ISI is to be commended for publishing a biography of Herbert Butterfield (1900-1979) by the young political theorist and disciple of Michael Oakeshott, Kenneth McIntyre, who is currently at Concordia University in Montreal. Carefully written und well researched, McIntyre’s monograph combines a biographical sketch of the renowned Cambridge historian with a detailed discussion of his theology, his approach to his discipline and his “skeptical liberalism.” One can learn a great deal from this succinct study about a once widely read historian, who influenced an entire generation of conservative and classical liberal British scholars. As an undergraduate in the 1960s I was expected to read two of Butterfield’s better known books, The Origin of Modern Science and The Whig Interpretation of History. Like much of Butterfield’s other tracts, for example, Christianity and History and The Statecraft of Machiavelli, the two works that were assigned to us in an upper-division history course were intended to challenge the prevalent view of human Progress associated with what is now exalted as “modernization.”
Butterfield held no brief for the conceit that what is now fashionable should determine how we evaluate the past and its achievements. He arrived at this critical perspective from several different directions: the Augustinian Christianity that he took from his upbringing in a devoutly Methodist English home (he once aspired to be a Methodist minister); his awareness that modern institutions and modern developments, like science and diplomacy, have medieval and ancient roots, and his sense of history as a “science.” McIntyre sheds light on all these elements that contributed to Butterfield’s understanding of his craft, but the element that interested this reviewer the most was Butterfield’s attempt to present history as a modern form of science. Butterfield traced history properly understood to German historians, like Leopold von Ranke in the nineteenth century, who sought to describe in an unbiased way how past events unfolded. A professional historian, according to Butterfield, is neither a moralist nor the creator of patriotic myths. He should aim at explaining the past in a way that reflects his commitment to “objectivity.”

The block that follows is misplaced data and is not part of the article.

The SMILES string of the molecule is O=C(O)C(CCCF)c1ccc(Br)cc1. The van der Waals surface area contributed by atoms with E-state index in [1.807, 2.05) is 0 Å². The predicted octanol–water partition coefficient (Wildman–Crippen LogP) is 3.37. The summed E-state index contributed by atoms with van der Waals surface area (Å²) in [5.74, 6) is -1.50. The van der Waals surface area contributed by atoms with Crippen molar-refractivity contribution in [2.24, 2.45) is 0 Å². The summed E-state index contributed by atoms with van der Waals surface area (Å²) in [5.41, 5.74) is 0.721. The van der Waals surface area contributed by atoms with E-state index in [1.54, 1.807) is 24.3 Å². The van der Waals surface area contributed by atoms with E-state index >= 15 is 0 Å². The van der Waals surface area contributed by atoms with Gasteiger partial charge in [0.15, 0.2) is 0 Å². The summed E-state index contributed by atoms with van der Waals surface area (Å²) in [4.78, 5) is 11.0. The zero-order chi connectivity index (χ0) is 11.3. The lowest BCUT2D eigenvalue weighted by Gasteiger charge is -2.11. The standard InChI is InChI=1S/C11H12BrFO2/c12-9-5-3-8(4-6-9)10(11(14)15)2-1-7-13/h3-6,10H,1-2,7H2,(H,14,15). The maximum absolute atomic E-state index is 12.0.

This is precisely why Butterfield scolded the “Whig historian” and his progeny, who sought, in Lord Acton’s phrase, to “play hanging judge over the past.” Historians, to whatever extent they are true to their vocation, should try to describe what happened and to grasp why historical actors acted as they did. Professional historians have no duty to judge earlier generations in proportion to how closely they thought and acted like our contemporaries. Note the exponent of this view was throughout his life a devout Christian; yet he insisted, as McIntyre stresses, that what the historian writes should be recognized as an honest narrative by Christians and non-Christians alike. Butterfield’s “critique of presentism,” as McIntyre suggests, placed him in opposition not only to the great Whig historian Lord Acton, but to Acton’s biographer and fellow-historian, Gertrude Himmelfarb. In a now famous (or infamous) essay in New Republic in 2004 “Whigged Out,” Himmelfarb expresses her deep reservations about Butterfield’s denial of the didactic function of historical writing and his dithering about England’s becoming involved in the struggle for democracy in the Second World War. Clearly Butterfield and Himmelfarb have had mutually contradictory views of their craft and the nature of politics.
It is also possible to contrast Butterfield’s defense of nineteenth-century German historical method in The Origin of History to his book published during World War Two, The Englishman and His Past. In the latter work one finds appeals to English patriotism, and this series of lectures (ironically first delivered in Germany in the 1930s) is viewed as Butterfield’s “contribution to the British war effort.” Though even here, McIntyre observes, Butterfield is by no means constructing war propaganda. He is underscoring “the unusual importance in English political life of a certain practical reading of the past which emerged among the original Whigs of the seventeenth century and which shares the Renaissance conception of the past as a storehouse of ideas.”